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Prepare an aqueous buffer solution of $\mathrm{pH}=2.85$ that efficiently resists a change in pH yet contains only a small amount of buffering agent. Which one of the following weak acid together with its salt would be best to use?

A) m-chlorobenzoic acid ($\mathrm{p}K_a=3.98$)

B) p-chloro cinnamic acid ($\mathrm{p}K_a=4.41$)

C) 2,5-dihydroxy benzoic acid ($\mathrm{p}K_a=2.97$)

D) Acetoacetic acid ($\mathrm{p}K_a=3.58$)

Looking at the $\mathrm{p}K_a$ values C) is the strongest acid. However I cannot get if the strongest acid is best suited for buffer action which resists change in pH when small amounts of acid and base are added to it.

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closed as off-topic by Jan, Mithoron, Tyberius, Jon Custer, airhuff Nov 8 '17 at 17:32

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It is not the compound that has the lowest pKa value that is important, but which one has their pKa value closest to the desired buffer's pH. If I wanted a buffer at pH 9, I wouldn't use any of these.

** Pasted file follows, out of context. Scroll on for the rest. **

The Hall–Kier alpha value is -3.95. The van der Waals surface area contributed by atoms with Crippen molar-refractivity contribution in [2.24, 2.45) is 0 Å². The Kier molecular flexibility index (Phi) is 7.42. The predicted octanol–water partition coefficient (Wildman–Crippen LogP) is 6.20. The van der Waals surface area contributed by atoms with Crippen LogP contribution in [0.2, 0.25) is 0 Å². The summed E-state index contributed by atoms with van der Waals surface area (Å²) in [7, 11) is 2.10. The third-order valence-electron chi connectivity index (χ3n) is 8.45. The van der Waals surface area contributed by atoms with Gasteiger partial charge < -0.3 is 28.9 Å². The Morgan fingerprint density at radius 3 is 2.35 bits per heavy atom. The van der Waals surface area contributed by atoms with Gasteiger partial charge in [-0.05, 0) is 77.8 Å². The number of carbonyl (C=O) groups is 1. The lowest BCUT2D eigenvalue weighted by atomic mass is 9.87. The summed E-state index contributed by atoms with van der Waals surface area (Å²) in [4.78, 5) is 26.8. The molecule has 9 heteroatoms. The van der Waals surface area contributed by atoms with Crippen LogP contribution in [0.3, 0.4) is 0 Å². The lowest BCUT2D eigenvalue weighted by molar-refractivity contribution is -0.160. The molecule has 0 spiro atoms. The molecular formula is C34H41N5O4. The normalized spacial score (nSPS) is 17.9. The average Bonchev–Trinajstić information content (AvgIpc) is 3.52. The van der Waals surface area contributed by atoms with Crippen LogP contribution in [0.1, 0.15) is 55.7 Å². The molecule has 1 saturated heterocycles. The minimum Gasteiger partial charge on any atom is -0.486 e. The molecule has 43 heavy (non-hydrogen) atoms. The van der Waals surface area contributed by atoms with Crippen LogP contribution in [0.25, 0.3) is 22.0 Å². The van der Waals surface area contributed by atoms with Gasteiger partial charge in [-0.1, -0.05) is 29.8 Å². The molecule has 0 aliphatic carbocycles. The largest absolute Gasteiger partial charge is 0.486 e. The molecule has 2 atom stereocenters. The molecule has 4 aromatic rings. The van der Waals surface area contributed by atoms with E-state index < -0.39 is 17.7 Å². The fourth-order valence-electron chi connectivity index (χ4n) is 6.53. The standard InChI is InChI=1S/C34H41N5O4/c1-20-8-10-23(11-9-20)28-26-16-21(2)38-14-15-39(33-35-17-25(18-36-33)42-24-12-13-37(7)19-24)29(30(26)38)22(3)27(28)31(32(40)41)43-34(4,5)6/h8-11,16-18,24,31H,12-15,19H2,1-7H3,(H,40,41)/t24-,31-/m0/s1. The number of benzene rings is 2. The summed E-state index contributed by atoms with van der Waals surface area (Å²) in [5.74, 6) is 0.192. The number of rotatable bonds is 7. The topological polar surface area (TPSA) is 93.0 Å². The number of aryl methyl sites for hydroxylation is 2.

What happens to the distribution of the acid and salt as the pH moves away from the pKa value?

What distribution of acid and salt makes the best buffer?

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  • $\begingroup$ Answering with counter-questions is basically screaming for an NAA flag. $\endgroup$ – Jan Nov 8 '17 at 8:10
  • $\begingroup$ When $pH$ moves away from $pK_a$ value the concentration of acid and salt vary more.But I couldn't get how this distribution matters for making the best buffer?Thanks. $\endgroup$ – user471651 Nov 8 '17 at 8:30
  • $\begingroup$ @Jan The questions guide him to the answer. $\endgroup$ – LDC3 Nov 9 '17 at 14:12

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